Trade Unions

Here you select what kind of collective bargaining rights you assign. You can of course select the “No Trade Unions” choice. Besides that, you can select the “Non-Socialist” choice, which makes all POPs, besides socialists, happy. Choosing “Only Socialist” makes the socialist POPs happy while angering all the rest. “All Allowed” means that all trade unions, even the most extreme, are free to form.

All political reforms will reduce the Militancy of one or more strata of your population, but they will increase the Militancy and Consciousness of others. A good rule of thumb to follow: whoever benefits from the political reforms will be happier, but whoever loses political power will be unhappy. For example, if you extend voting rights from landed to wealth, you will include Clerks. These will be happy, while the Aristocrats and Capitalists will be upset. Furthermore, if you then extend voting rights to universal suffrage, the Clerks, who will have less power after the next reform than before, will be upset by it.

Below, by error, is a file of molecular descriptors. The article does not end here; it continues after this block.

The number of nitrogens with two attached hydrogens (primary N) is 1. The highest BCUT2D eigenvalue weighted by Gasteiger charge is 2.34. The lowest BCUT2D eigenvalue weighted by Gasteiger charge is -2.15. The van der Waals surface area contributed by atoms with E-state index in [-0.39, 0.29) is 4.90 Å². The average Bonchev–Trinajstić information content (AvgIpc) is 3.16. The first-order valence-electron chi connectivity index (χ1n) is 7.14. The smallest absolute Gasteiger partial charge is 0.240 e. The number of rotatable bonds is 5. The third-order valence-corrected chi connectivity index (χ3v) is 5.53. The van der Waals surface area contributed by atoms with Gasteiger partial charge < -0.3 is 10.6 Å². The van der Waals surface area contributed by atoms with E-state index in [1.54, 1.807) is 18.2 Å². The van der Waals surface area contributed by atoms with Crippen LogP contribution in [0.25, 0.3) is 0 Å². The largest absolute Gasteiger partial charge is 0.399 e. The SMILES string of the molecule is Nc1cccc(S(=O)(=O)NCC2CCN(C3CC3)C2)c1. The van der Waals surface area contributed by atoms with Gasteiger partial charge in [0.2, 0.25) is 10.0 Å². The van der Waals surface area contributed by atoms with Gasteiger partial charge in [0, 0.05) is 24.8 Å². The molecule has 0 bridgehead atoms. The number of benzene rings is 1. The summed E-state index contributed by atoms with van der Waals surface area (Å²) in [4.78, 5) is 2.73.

Social Reforms

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All social reforms are a good way to reduce militancy, but they cost a great amount of money. As you can see, the social reforms come at several levels, from “trinkets” to “good”. The higher the rate, the more money it costs to run. There is both an establishment cost and a daily cost that comes out of your budget.

Minimum Wages

This sets how much of a minimum wage your workers get.

Maximum Workhours

This sets a limit on how long employers can force their employees to work. Reducing the number of workhours also reduces the efficiency of your workers, as they have less time to produce.

Safety Regulations